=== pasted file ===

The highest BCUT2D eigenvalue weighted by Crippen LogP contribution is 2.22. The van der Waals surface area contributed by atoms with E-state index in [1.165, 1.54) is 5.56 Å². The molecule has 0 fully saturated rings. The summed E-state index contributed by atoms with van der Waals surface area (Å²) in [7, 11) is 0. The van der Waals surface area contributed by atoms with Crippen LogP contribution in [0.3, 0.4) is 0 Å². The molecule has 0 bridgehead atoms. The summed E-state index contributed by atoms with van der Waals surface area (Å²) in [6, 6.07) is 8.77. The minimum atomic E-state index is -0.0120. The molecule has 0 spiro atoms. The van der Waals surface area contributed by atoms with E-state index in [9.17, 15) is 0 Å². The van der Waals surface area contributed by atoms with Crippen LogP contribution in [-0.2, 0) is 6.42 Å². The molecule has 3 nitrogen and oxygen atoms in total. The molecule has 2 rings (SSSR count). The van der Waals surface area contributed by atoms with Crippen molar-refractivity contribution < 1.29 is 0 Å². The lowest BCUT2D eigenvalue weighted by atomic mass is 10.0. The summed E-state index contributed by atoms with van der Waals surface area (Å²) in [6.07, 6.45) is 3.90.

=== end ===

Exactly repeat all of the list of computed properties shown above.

The highest BCUT2D eigenvalue weighted by Crippen LogP contribution is 2.22. The van der Waals surface area contributed by atoms with E-state index in [1.165, 1.54) is 5.56 Å². The molecule has 0 fully saturated rings. The summed E-state index contributed by atoms with van der Waals surface area (Å²) in [7, 11) is 0. The van der Waals surface area contributed by atoms with Crippen LogP contribution in [0.3, 0.4) is 0 Å². The molecule has 0 bridgehead atoms. The summed E-state index contributed by atoms with van der Waals surface area (Å²) in [6, 6.07) is 8.77. The minimum atomic E-state index is -0.0120. The molecule has 0 spiro atoms. The van der Waals surface area contributed by atoms with E-state index in [9.17, 15) is 0 Å². The van der Waals surface area contributed by atoms with Crippen LogP contribution in [-0.2, 0) is 6.42 Å². The molecule has 3 nitrogen and oxygen atoms in total. The molecule has 2 rings (SSSR count). The van der Waals surface area contributed by atoms with Crippen molar-refractivity contribution < 1.29 is 0 Å². The lowest BCUT2D eigenvalue weighted by atomic mass is 10.0. The summed E-state index contributed by atoms with van der Waals surface area (Å²) in [6.07, 6.45) is 3.90.